OBJECTIVE: To test a model incorporating job characteristics, biopsychosocial, lifestyle, and nonmodifiable factors as they relate to coronary heart disease (CHD). Specifically, job characteristics and nonwork social ties (NWST) were examined as predictors of biopsychosocial health (BPSH), which was, in turn, expected to predict CHD directly and indirectly through influencing lifestyle. We also examined how age and family history of premature heart disease predicted objectively measured CHD risk. Within this model, sex differences were explored.
METHOD: A structural equation modeling analysis of data from a cross-sectional sample of 541 employees (317 men and 224 women) taking part in a cross-organization workplace wellness program. T tests of sex differences were also conducted.
RESULTS: Positive perceptions of job characteristics and NWST predicted positive BPSH. BPSH displayed no direct relationship to CHD risk, but positively predicted a healthier lifestyle. A healthier lifestyle was related to lower levels of CHD risk. Family history, but not age, was also useful in predicting CHD risk. Analyses indicated that men were significantly worse on all objective measures of CHD risk factors, but no other main effect sex differences were found. There were no differences between men and women in the relationships between variables.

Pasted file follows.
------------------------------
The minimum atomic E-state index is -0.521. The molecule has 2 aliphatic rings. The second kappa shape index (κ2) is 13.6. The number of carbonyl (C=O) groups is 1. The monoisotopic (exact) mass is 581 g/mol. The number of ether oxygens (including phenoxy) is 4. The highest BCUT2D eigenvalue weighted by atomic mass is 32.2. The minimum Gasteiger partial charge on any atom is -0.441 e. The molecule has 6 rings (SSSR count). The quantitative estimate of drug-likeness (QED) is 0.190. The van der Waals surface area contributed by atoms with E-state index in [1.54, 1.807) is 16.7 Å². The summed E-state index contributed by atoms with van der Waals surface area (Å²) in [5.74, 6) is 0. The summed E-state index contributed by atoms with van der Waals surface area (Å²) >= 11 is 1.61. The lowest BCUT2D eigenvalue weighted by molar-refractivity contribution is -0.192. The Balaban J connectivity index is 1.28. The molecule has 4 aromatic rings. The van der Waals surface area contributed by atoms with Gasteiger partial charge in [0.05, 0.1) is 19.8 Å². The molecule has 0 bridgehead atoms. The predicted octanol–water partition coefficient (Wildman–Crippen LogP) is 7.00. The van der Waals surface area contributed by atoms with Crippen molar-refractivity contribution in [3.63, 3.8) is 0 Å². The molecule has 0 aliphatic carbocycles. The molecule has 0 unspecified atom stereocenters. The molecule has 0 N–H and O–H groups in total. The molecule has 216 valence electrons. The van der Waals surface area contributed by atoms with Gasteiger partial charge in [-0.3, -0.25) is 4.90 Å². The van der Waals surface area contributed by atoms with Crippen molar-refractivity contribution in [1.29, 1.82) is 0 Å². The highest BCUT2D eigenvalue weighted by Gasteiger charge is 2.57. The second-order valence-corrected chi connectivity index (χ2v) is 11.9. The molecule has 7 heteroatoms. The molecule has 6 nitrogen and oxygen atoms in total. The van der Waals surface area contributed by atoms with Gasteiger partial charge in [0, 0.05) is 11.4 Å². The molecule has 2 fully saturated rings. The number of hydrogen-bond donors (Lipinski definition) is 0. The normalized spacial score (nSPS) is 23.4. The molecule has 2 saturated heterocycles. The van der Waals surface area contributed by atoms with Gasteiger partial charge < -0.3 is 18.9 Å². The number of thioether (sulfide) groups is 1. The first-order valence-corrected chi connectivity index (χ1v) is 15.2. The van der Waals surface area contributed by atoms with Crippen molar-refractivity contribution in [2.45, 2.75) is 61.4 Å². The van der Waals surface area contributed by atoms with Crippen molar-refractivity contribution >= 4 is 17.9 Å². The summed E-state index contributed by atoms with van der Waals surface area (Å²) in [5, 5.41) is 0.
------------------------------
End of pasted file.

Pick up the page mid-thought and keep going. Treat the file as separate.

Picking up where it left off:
CONCLUSIONS: Adds to a body of literature indicating the importance of psychological components of the job in determining biopsychosocial health, and the importance of this variable in its impact on lifestyle decisions. The results support continued efforts to guide future interventions on lifestyle for both men and women.
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